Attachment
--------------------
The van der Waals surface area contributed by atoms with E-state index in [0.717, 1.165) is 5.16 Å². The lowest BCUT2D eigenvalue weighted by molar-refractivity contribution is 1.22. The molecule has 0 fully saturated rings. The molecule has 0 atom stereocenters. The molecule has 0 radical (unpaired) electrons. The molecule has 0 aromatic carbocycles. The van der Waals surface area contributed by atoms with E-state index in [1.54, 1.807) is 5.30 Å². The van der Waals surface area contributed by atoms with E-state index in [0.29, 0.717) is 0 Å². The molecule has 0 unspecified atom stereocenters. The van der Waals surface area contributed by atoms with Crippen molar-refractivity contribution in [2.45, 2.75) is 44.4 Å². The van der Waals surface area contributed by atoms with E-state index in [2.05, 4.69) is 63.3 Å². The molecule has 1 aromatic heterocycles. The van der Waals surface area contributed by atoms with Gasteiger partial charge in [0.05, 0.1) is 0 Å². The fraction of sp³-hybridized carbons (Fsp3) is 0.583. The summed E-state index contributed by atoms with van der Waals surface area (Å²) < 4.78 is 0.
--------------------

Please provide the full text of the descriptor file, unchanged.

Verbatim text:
The van der Waals surface area contributed by atoms with E-state index in [0.717, 1.165) is 5.16 Å². The lowest BCUT2D eigenvalue weighted by molar-refractivity contribution is 1.22. The molecule has 0 fully saturated rings. The molecule has 0 atom stereocenters. The molecule has 0 radical (unpaired) electrons. The molecule has 0 aromatic carbocycles. The van der Waals surface area contributed by atoms with E-state index in [1.54, 1.807) is 5.30 Å². The van der Waals surface area contributed by atoms with E-state index in [0.29, 0.717) is 0 Å². The molecule has 0 unspecified atom stereocenters. The van der Waals surface area contributed by atoms with Crippen molar-refractivity contribution in [2.45, 2.75) is 44.4 Å². The van der Waals surface area contributed by atoms with E-state index in [2.05, 4.69) is 63.3 Å². The molecule has 1 aromatic heterocycles. The van der Waals surface area contributed by atoms with Gasteiger partial charge in [0.05, 0.1) is 0 Å². The fraction of sp³-hybridized carbons (Fsp3) is 0.583. The summed E-state index contributed by atoms with van der Waals surface area (Å²) < 4.78 is 0.